‘No university should be allowed to go bust,’ says Labour shadow minister

Emma Hardy calls on government to underwrite HE funding during ‘unprecedented set of challenges’ posed by Covid-19

四月 23, 2020

The UK government must guarantee that no university goes bust as a result of the coronavirus, Labour’s shadow minister for higher education has said.

In a letter to universities minister Michelle Donelan, Emma Hardy called on the government to underwrite higher education funding and prevent institutions from going bankrupt following an “unprecedented set of challenges”, arguing that institutional closures or massive cuts could cause harm to students, social mobility and the country’s chances of economic recovery.

“Our universities are not just businesses and should not be treated as such,” says Ms Hardy, who added that “Labour is calling on the government to guarantee that no university will be allowed to go bankrupt”.

The letter’s publication follows a report in the Financial Times that the Treasury is resisting calls from Universities UK for a £2 billion rescue package to help higher education institutions during the coronavirus crisis.

A report by London Economics for the University and College Union, published on 23 April, says that UK universities are facing a £2.6 billion shortfall in the next academic year, which could result in 30,000 job losses in higher education and another 30,000 in local communities.

In her letter, Ms Hardy said that “universities will play a vital role in the recovery and future prosperity of our country” and it was “essential, therefore, that no institutions are allowed to fall”.

“Allowing any higher education institution to fall hinders the ability of our economy to bounce back from this crisis and denies UK citizens the equality of opportunity that should be a given right,” said Ms Hardy.

“My greatest concern is that a failure to provide timely and comprehensive support to our universities in the face of this crisis will create ‘cold spots’ in the country for access to higher education to those who benefit from it the most,” added Ms Hardy, saying that “students from disadvantaged backgrounds, and part-time and mature students….will suffer disproportionately if regional HE institutions close.”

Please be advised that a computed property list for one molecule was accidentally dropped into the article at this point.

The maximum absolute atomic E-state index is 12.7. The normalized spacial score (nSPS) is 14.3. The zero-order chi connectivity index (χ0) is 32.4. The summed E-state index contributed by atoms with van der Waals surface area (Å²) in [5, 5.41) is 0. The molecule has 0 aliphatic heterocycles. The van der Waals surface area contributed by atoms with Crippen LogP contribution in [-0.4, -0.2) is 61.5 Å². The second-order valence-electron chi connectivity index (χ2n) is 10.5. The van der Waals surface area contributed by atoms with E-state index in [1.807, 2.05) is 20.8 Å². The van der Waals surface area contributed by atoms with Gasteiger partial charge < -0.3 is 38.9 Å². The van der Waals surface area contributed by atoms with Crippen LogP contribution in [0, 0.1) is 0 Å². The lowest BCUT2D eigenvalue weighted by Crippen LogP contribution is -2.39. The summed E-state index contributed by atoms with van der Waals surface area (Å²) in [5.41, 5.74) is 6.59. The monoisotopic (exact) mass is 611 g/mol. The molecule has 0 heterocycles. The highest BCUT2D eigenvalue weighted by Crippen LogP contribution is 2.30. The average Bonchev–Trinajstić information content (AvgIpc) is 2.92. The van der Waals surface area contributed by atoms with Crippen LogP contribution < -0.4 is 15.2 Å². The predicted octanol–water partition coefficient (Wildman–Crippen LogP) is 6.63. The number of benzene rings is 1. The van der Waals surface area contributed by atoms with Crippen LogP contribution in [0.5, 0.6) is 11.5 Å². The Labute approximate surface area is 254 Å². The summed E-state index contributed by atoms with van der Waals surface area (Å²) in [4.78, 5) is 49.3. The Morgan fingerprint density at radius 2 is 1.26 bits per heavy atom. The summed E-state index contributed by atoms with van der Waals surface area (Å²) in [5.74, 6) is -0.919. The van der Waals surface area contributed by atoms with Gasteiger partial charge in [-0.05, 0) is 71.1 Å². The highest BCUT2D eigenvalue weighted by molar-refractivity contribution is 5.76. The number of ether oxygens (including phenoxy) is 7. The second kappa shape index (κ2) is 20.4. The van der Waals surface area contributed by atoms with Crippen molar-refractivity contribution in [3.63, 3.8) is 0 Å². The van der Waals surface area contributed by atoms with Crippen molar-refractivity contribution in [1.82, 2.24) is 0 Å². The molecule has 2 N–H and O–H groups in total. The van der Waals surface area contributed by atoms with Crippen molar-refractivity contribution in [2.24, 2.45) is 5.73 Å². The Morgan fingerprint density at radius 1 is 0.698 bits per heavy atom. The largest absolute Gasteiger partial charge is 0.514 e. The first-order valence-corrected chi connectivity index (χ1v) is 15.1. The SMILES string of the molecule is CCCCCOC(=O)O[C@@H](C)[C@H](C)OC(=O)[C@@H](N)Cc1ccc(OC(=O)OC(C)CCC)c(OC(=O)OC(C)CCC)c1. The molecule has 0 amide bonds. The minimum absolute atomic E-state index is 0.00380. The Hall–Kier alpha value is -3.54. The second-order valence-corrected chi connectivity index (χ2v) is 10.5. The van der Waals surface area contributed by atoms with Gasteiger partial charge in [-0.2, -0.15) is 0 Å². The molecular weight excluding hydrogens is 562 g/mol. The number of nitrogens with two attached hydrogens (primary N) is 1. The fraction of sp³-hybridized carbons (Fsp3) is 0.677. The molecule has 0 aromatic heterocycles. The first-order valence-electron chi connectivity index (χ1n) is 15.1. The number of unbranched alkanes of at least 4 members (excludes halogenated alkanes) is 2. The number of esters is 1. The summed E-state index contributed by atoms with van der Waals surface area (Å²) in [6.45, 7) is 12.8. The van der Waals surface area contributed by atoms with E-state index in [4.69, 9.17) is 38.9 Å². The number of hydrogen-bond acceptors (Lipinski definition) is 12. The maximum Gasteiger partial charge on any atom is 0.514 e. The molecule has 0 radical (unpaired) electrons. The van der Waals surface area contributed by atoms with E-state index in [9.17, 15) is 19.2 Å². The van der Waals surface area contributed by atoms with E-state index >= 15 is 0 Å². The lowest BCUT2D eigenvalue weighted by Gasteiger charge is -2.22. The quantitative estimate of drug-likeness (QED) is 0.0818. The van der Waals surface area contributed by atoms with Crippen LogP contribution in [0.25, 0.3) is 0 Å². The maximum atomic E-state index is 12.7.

Warning that the loss of international students following the Covid-19 crisis would cause a “huge reduction in income which could have catastrophic effects on [universities’] ability to operate”, Ms Hardy said that a “joined-up approach in promoting our UK universities” abroad would be needed, as would “increased clarity from the Home Office about student visas”.

Ms Hardy also asked the universities minister to provide additional support for students, particularly those “who relied on part-time work that can no longer support themselves” following the Covid-19 shutdown. She also raised concerns about an “increased dropout rate when the semester starts again and further decline in the number of students from lower economic social groups attending university because of the cancellation of face-to-face widening participation events and visits”.

“Universities bring significant benefits to their local communities,” said Ms Hardy, noting their “central role in supporting local economies, employ large numbers of staff and contribute enormously through volunteering, cultural events and community activities”.

“If these institutions were to disappear, the damaging consequences would extend beyond the classroom and impact locally and nationally,” said Ms Hardy.




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Reader's comments (1)

Universities are now not the temple of education but the corporatized multibillion dollar enterprises replete with fraud advertising and fake reputation and ranking based on who can buy the better ranking. In this context, universities have set themselves up to fail by lowering admittance criteria and lowering pass marks and that does not help churn out millions of graduates who would otherwise not qualify and who will now ply their trade with non-existent skills. Universities must be allowed and forced to fail.